Wade MacNeil talks new Black Lungs/Cancer Bats split EP, new line-up
by Samantha Everts
March 8, 2011
Alexisonfire’s Wade MacNeil has announced an as-of-yet untitled split EP—with Cancer Bats—for his side project Black Lungs, currently being recorded in Burlington, Ontario. When AUX caught up with the singer and guitarist, he promised the album would be full of “fast, bratty punk-rock songs,” jokingly admitting that their practice space needs a special episode of Hoarders based on its current state in preparation for the release.
Though a producer isn’t locked, a new line-up is, and MacNeil says the band now consists of former members of Hostage Life (Patrick Mathers), Bleeders (George Clark) and Keep It Up (Phil Waring).
A clear departure from the band’s 2008 debut, Send Flowers, that had Black Lungs straddling the Alexisonfire sound, the songs they are working on now are straight up punk rock. “When I started the band in 2005, it was a stripped down record, but the more we toured the more it sounded like a punk band,” says MacNeil. In comparison to the grant-funded multi-Juno award winning outfit that is Alexisonfire, MacNeil says that if necessary Black Lungs new EP will be self-released as a return to a more DIY ethic. “We just started to book some really sketchy shows, like a house show in Sudbury, Ontario.” He laughs, “It sounds like a bad teen comedy.”
Despite Black Lungs beginning as a solo project, MacNeil says he did not create the band to rival Dallas Green. “I was not necessarily interested in becoming a front-man. I just wanted to start playing fast-bratty punk songs,” he said. “Dallas and I used to have a tattoo rivalry, but now I’ve got more. We’re polar opposites [musically]. I’m interested in playing basements and house parties.”
MacNeil’s connection to the local hardcore scene of St. Catherine’s, Ontario—which he’s been involved in since he was 14 years old—and his nostalgia for it, is refreshing. “We were in a Misfit’s cover band,” he says laughing, “We had gotten bored with punk and thought hardcore was more intelligent music.” Now MacNeil says Black Lungs new goal is trying to write songs shorter than 30 seconds. “I blame our bass player being a big metal dude. We thought we had written a 23 second long song—which was perfect—but turned out it was 32 seconds.” He sounds momentarily disappointed but is excited about the new album. “We really want to return to the 1977 British punk thing. Cut out the guts and make the songs really brash and really quick. I don’t see there being any love songs on the next record.”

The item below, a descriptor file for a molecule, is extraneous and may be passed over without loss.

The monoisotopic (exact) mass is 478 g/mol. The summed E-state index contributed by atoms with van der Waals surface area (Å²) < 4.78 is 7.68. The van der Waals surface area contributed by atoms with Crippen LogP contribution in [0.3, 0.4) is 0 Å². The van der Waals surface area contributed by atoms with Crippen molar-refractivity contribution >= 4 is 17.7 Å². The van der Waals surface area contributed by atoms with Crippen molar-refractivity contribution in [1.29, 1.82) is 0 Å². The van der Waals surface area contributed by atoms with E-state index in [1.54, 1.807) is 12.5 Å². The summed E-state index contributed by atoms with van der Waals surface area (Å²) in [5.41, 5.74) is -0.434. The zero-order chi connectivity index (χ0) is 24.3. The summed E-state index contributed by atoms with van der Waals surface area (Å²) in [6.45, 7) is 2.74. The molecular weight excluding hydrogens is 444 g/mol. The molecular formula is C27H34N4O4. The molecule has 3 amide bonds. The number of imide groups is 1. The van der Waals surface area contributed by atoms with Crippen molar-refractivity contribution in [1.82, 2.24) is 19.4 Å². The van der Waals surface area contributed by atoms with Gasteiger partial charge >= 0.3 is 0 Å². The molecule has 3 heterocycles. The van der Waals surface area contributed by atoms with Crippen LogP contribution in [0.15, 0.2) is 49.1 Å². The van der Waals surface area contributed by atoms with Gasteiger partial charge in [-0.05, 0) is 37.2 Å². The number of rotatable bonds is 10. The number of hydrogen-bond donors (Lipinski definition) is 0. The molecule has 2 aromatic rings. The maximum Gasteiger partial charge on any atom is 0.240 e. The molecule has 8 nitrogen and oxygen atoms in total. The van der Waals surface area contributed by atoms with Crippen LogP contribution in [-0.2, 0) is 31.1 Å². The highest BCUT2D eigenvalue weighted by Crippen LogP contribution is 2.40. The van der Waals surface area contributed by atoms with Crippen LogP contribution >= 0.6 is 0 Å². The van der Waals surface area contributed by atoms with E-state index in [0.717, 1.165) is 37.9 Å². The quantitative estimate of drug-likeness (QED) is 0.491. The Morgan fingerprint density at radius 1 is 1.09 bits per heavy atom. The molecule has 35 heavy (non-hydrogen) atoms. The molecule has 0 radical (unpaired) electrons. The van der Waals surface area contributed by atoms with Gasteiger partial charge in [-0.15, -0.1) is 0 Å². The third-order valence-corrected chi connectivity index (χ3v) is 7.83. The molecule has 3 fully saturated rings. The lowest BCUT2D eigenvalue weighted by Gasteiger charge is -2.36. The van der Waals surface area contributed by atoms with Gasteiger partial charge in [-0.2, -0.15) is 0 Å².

Songs like “Stay out of Parkdale” from the Valley of the Dolls EP have a lot of raw energy similar to bands like DOA, Black Flag, and even oi groups like Strike Anywhere. “Growing up [in Southern Ontario] listening to crass records and attending hardcore shows shaped the way I look at the world more than any teacher I had,” says MacNeil. On his biggest struggles of the band MacNeil says, “Because I write all the music, not changing what I want it to be every five seconds was the most difficult.” The fact that, until this most recent recording, the band members were not permanent was a challenge, “It was great because every time we were on the road it sounds different, but it was incredibly frustrating because I was always teaching new guys songs.”
MacNeil says Black Lungs is planning a North American tour and will be returning to Europe for the second time this May. After touring consecutively for the last three years with Alexisonfire, Black Lungs will remain a side project MacNeil can get behind, “I want to not shy away from opportunity. I just want to do something different. We’ll put out the record on colour vinyl and just play more.”
Photo by Chris Payne/AUX TV